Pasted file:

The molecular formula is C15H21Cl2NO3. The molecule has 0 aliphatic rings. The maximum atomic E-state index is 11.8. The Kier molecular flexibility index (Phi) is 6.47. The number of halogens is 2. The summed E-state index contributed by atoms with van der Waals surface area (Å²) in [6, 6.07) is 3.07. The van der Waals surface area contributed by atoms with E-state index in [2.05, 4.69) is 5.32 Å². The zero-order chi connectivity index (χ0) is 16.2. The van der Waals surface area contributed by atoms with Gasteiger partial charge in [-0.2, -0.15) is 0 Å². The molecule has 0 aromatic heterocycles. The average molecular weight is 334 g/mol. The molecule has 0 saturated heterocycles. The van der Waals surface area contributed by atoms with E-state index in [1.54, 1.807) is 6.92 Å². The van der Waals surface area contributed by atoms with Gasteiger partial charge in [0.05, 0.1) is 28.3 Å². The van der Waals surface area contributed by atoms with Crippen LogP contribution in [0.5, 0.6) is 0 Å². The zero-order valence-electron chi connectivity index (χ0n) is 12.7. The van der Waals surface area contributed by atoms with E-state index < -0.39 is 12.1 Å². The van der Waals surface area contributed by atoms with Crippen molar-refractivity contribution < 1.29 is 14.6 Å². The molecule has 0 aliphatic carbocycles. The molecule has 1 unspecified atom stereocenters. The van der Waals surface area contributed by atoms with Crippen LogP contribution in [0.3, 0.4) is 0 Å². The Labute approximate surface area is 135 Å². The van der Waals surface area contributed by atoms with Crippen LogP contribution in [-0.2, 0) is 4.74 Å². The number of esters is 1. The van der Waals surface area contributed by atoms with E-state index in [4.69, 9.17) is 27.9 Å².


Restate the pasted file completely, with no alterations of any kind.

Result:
The molecular formula is C15H21Cl2NO3. The molecule has 0 aliphatic rings. The maximum atomic E-state index is 11.8. The Kier molecular flexibility index (Phi) is 6.47. The number of halogens is 2. The summed E-state index contributed by atoms with van der Waals surface area (Å²) in [6, 6.07) is 3.07. The van der Waals surface area contributed by atoms with E-state index in [2.05, 4.69) is 5.32 Å². The zero-order chi connectivity index (χ0) is 16.2. The van der Waals surface area contributed by atoms with Gasteiger partial charge in [-0.2, -0.15) is 0 Å². The molecule has 0 aromatic heterocycles. The average molecular weight is 334 g/mol. The molecule has 0 saturated heterocycles. The van der Waals surface area contributed by atoms with E-state index in [1.54, 1.807) is 6.92 Å². The van der Waals surface area contributed by atoms with Gasteiger partial charge in [0.05, 0.1) is 28.3 Å². The van der Waals surface area contributed by atoms with Crippen LogP contribution in [0.5, 0.6) is 0 Å². The zero-order valence-electron chi connectivity index (χ0n) is 12.7. The van der Waals surface area contributed by atoms with E-state index < -0.39 is 12.1 Å². The van der Waals surface area contributed by atoms with Crippen molar-refractivity contribution < 1.29 is 14.6 Å². The molecule has 0 aliphatic carbocycles. The molecule has 1 unspecified atom stereocenters. The van der Waals surface area contributed by atoms with Crippen LogP contribution in [0.3, 0.4) is 0 Å². The Labute approximate surface area is 135 Å². The van der Waals surface area contributed by atoms with Crippen LogP contribution in [-0.2, 0) is 4.74 Å². The number of esters is 1. The van der Waals surface area contributed by atoms with E-state index in [4.69, 9.17) is 27.9 Å².